Duncan v. Navassa Phosphate Co.,
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137 U.S. 647 (1891)
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U.S. Supreme Court
Duncan v. Navassa Phosphate Co., 137 U.S. 647 (1891)
Duncan v. Navassa Phosphate Company
Submitted January 9, 1891
Decided January 19, 1891
137 U.S. 647
APPEAL FROM THE CIRCUIT COURT OF THE UNITED
STATES FOR THE DISTRICT OF MARYLAND
The right conferred by the United States, under the Guano Islands Act of August 18, 1856, c. 164, Rev.Stat. Tit. 72, upon the discoverer of a deposit of guano and his assigns, to occupy at the pleasure of Congress, for the purpose of removing the guano, an island determined by the President to appertain to the United States is not such an estate in land as to be subject to dower, notwithstanding the Act of April 2, 1572, c. 81, Rev.Stat. § 5572, extending the provisions of the act of 1856 "to the widow, heirs, executors or administrators of such discoverer."
This was a petition for dower in a guano island. The Circuit Court of the United States for the District of Maryland, upon the bill of a citizen of Maryland against the Navassa Phosphate Company, a corporation of New York doing business in Maryland, having appointed receivers of all its property within the jurisdiction of the court, Isabella Duncan of Baltimore, in the State of Maryland, filed in the cause a petition containing the following allegations and prayer:
"1st. That she is the widow of Peter Duncan, late of Baltimore City, in the State of Maryland, and now deceased, having been married to said Peter Duncan on December 19, 1850, and said Peter Duncan having died on January 26, 1875."
"2d. That on July 1, 1857, her late husband, said Peter Duncan, discovered a deposit of guano on an island in the Caribbean Sea not within the lawful jurisdiction of any government and not occupied by the citizens of any government, said island being called Navassa, and lying in latitude 18 10' north, longitude 75 west, and that on September 19, 1857, he took peaceable possession and was in occupation of said island in the name of the United States under and by virtue of the Act of Congress of August 18, 1856, c. 164, 11 Stat. 119, and did, on November 18, 1857, file his claim to said island in the Department of State of the United States in accordance with the provisions of said act of Congress, and did afterwards furnish satisfactory evidence of his said discovery, occupation, and peaceable possession to the said Department of State, and in respect to said island so discovered his assignee was declared to be entitled to the rights intended to be secured by said act."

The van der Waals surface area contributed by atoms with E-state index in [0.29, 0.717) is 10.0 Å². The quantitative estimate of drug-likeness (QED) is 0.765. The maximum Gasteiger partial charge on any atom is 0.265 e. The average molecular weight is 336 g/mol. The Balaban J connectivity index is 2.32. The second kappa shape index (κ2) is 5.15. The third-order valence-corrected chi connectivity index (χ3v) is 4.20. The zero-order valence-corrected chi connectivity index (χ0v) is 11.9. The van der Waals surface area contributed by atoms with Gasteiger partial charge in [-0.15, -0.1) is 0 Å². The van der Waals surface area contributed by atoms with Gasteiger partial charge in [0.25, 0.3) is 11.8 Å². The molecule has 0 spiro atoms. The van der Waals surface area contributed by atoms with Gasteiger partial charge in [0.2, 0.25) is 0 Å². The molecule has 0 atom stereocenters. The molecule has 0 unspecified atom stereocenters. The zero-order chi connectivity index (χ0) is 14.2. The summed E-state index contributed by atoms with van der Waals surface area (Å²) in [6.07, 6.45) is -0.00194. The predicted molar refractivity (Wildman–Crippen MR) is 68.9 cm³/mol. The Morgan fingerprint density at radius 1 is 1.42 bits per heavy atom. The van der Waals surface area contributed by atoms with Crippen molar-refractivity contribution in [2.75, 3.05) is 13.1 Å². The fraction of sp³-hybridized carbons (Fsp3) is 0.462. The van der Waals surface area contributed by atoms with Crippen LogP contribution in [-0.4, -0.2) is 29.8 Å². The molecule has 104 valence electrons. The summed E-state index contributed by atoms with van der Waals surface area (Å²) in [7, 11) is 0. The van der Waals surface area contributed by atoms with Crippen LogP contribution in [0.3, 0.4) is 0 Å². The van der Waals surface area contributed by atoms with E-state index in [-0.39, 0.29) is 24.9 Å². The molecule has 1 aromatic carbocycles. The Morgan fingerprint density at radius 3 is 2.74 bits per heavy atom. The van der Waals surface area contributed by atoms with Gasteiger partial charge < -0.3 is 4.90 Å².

"3d. That said Peter Duncan remained in lawful possession and was legally seized of said Island of Navassa from September 19, 1857, unto November 18, 1857, all of which will appear by the said claim of Peter Duncan as discoverer of said island and the affidavit in evidence thereof, on file with the records of the Department of State in Washington, D.C., certified copies whereof are filed herewith as part of this petition, and by the proclamation of the proper authorities of the United States,"
a certificate from the Department of the issue of which was also filed with the petition. Said claim and proclamation, and the substance of said affidavit, are set forth Jones v. United States, ante, 137 U. S. 202, 137 U. S. 205-206, 137 U. S. 218.
"4th. That after remaining in possession and lawfully seized of said Island of Navassa from September 19, 1857, to November 18, 1857, as aforesaid, and which period of time was during the coverture of your petitioner, said Peter Duncan did grant and assign and convey his title and interest in said Island of Navassa to E. K. Cooper, and that by mesne assignments
the title to said island became vested in the Navassa Phosphate Company of New York, who now hold said island under and through the title of her late husband, said Peter Duncan, and through no other title, but does not know when said Navassa Phosphate Company became the owner of said island or who were owners since the death of her said husband; but she avers that there was a reconveyance of said island to her husband about January 1, 1860, and a subsequent conveyance of the same by her husband to E. K. Cooper; but your petitioner has not said deeds of assignment, but believes they are in possession of the Navassa Company."
"5th. That she has never joined in the execution of any deed for said island, or in any other manner made conveyance or release of her dower interest in the same."